an imaginary creature usually having various human and animal parts
giant, goliath, behemoth, monster, colossus(noun)
someone or something that is abnormally large and powerful
freak, monster, monstrosity, lusus naturae(noun)
a person or animal that is markedly unusual or deformed
monster, fiend, devil, demon, ogre(noun)
a cruel wicked and inhuman person
(medicine) a grossly malformed and usually nonviable fetus
A terrifying and dangerous, wild or fictional creature.
A bizarre or whimsical creature.
The children decided Grover was a cuddly monster.
An extremely cruel or antisocial person, especially a criminal.
Get away from those children, you meatheaded monster!
A horribly deformed person.
A badly behaved child, a brat.
Sit still, you little monster!
Something unusually large.
Have you seen those powerlifters on TV? They're monsters.
A prodigy; someone very talented in a specific domain.
That dude playing guitar is a monster.
To make into a monster; to categorise as a monster; to demonise.
To behave as a monster to; to terrorise.
Very large; worthy of a monster.
He has a monster appetite.
Origin: From and monstre, itself from monstrum.
something of unnatural size, shape, or quality; a prodigy; an enormity; a marvel
specifically , an animal or plant departing greatly from the usual type, as by having too many limbs
any thing or person of unnatural or excessive ugliness, deformity, wickedness, or cruelty
monstrous in size
to make monstrous
Origin: [OE. monstre, F. monstre, fr. L. monstrum, orig., a divine omen, indicating misfortune; akin of monstrare to show, point out, indicate, and monere to warn. See Monition, and cf. Demonstrate, Muster.]
A monster is any creature, usually found in legends or horror fiction, that is often hideous and may produce fear or physical harm by its appearance and/or its actions. The word "monster" derives from Latin monstrum, an aberrant occurrence, usually biological, that was taken as a sign that something was wrong within the natural order. The word usually connotes something wrong or evil; a monster is generally morally objectionable, physically or psychologically hideous, and/or a freak of nature. It can also be applied figuratively to a person with similar characteristics like a greedy person or a person who does horrible things. However, the root of 'monstrum' is 'monere'—which does not only mean to warn, but also to instruct, and forms the basis of the modern English demonstrate. Thus, the monster is also a sign or instruction. This benign interpretation was proposed by Saint Augustine, who did not see the monster as inherently evil, but as part of the natural design of the world, a kind-of deliberate category error.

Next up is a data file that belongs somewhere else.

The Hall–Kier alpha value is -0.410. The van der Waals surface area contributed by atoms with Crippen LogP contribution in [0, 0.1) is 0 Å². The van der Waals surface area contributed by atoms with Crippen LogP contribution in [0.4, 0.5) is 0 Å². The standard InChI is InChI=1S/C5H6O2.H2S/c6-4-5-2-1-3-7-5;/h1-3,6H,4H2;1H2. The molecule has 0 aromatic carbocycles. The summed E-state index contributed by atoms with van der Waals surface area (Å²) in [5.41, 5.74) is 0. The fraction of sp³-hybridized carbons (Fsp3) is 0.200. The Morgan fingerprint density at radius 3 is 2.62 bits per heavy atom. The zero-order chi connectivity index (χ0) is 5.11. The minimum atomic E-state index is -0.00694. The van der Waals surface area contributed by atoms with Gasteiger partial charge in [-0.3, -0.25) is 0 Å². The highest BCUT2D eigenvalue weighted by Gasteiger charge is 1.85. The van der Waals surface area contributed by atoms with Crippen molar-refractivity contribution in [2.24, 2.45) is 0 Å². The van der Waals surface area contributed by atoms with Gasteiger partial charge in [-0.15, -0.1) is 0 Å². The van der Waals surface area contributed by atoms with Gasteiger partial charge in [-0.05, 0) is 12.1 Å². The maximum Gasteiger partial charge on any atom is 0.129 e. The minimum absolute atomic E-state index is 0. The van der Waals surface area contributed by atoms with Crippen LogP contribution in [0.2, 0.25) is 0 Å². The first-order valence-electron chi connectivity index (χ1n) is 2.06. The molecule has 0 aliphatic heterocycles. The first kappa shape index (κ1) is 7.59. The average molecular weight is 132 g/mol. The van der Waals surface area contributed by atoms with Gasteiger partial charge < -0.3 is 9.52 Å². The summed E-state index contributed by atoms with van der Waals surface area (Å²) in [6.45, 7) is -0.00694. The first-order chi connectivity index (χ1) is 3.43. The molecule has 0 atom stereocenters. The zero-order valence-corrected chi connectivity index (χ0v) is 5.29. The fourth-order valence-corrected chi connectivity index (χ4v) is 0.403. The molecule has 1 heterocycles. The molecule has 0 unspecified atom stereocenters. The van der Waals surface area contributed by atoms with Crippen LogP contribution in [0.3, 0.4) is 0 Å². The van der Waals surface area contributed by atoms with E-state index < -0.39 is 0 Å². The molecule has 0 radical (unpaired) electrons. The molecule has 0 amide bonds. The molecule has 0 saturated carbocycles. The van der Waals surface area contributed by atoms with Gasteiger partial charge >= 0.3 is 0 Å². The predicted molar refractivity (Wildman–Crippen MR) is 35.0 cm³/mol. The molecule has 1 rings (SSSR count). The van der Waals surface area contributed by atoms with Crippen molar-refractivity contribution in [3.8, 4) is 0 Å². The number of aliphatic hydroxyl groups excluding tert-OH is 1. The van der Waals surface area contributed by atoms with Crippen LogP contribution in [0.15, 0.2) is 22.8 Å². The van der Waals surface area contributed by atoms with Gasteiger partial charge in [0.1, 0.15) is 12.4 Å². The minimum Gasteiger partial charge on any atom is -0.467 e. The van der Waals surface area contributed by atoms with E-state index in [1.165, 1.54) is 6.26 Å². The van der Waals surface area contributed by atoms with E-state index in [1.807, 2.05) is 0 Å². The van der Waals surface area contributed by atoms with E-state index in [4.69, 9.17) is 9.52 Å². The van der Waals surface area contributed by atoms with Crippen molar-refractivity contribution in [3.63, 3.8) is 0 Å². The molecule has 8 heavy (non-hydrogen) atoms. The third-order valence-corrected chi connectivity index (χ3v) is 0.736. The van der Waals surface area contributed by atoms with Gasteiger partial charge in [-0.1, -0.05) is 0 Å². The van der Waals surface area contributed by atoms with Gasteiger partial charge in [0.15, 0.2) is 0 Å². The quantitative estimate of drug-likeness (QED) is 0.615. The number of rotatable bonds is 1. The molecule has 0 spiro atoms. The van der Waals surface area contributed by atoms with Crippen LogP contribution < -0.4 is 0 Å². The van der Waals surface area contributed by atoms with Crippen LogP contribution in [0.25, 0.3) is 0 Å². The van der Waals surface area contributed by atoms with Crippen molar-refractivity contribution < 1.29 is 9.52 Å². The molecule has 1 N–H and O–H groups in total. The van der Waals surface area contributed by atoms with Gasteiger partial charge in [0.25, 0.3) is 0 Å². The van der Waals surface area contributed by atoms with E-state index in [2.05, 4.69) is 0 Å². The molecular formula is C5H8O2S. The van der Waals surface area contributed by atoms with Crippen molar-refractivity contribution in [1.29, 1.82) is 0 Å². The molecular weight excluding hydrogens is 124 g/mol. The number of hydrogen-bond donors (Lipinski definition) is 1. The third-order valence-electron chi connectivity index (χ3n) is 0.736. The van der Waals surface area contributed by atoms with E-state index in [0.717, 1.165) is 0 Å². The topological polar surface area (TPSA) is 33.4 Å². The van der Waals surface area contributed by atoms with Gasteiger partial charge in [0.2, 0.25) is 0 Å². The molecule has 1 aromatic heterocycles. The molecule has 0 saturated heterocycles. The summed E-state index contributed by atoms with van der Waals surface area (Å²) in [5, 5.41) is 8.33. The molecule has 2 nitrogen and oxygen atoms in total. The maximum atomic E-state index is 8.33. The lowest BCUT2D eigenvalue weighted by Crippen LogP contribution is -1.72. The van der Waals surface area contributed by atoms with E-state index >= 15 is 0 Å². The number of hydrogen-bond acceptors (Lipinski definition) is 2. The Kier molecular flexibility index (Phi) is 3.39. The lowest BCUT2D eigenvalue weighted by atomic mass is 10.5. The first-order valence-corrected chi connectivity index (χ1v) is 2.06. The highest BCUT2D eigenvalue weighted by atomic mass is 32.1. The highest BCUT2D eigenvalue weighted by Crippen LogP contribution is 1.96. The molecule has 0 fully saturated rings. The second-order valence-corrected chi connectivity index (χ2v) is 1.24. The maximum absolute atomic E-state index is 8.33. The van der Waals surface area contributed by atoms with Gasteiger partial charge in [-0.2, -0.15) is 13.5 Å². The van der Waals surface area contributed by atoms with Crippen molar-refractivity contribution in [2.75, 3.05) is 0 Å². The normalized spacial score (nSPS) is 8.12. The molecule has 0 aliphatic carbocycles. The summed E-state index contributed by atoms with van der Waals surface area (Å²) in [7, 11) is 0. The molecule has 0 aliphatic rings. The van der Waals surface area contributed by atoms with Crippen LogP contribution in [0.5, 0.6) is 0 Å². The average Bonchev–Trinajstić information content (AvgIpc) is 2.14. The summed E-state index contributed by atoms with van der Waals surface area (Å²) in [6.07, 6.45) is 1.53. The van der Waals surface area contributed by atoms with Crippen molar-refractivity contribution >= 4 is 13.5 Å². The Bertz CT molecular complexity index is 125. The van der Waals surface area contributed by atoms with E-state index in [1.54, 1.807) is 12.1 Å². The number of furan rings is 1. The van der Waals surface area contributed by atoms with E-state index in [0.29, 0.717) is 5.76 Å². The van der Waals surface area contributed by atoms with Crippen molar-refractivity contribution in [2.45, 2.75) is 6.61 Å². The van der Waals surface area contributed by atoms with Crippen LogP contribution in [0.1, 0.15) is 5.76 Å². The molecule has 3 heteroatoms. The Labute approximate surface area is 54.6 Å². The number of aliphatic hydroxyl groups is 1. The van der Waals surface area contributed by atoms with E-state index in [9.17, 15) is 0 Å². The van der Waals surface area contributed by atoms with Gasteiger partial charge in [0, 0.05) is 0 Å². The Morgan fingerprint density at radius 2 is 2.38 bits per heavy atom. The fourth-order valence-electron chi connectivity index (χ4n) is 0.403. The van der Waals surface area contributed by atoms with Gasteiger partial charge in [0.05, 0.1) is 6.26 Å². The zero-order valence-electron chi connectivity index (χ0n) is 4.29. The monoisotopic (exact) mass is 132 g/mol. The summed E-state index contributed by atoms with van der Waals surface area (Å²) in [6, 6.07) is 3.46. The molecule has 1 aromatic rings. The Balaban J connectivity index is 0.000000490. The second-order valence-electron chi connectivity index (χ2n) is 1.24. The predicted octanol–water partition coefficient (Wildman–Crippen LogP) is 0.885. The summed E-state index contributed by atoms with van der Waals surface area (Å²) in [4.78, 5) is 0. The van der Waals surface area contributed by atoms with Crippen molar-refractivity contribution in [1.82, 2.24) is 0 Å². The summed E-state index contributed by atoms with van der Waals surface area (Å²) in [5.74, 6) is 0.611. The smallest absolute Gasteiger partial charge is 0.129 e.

Chambers 20th Century Dictionary
mon′stėr, n. anything out of the usual course of nature: a prodigy, or fabulous animal: anything unusually large: anything horrible from ugliness or wickedness.—adj. unusually large, huge.—n. Monstros′ity, an unnatural production.—adj. Mon′strous, out of the common course of nature: enormous: wonderful: horrible.—adv. Mon′strously.—n. Mon′strousness, state or quality of being monstrous.—Gila monster, a large poisonous lizard of Arizona, &c., having tubercular scales. [Fr.,—L. monstrum, an omen, a monster—monēre, to warn.]
Song lyrics by monster -- Explore a large variety of song lyrics performed by monster on the Lyrics.com website.
British National Corpus
Rank popularity for the word 'monster' in Nouns Frequency: #2081
mentors, meronts, metrons
The numerical value of monster in Chaldean Numerology is: 3
The numerical value of monster in Pythagorean Numerology is: 5
Sample Sentences & Example Usage
You're not the only monster on the team.
All these films made a healthy profit, money Monster.
He's a monster, we're very happy to get him off the streets.
Money makes a monster of a man, that makes money his master.
Bo There's a monster outside my room, can I have a glass of water
Images & Illustrations of monster
Popularity rank by frequency of use
Translations for monster
From our Multilingual Translation Dictionary
- وحش, مسخArabic
- monstre, monstruós, dimoniCatalan, Valencian
- příšera, nestvůraCzech
- anghenfil, angenfilodWelsh
- Ungeheuer, Monster, Monster-German
- hirviö, valtava, hirveä, riiviöFinnish
- bête, monstre, monstrueuxFrench
- péist, arrachtIrish
- uile-bheistScottish Gaelic
- 化け物, モンスター, 怪物Japanese
- monstrum, monstrum,Latin
- pabaisa, siaubūnasLithuanian
- šausmonis, briesmonisLatvian
- monstrueus, monsterachtig, monster, monstertje, gedrochtDutch
- monster, uhyreNorwegian
- monstre, mostreOccitan
- монстр, урод, чудовищный, чудовище, изверг, нелюдьRussian
- zverka, neman, čudovište, zverSerbo-Croatian
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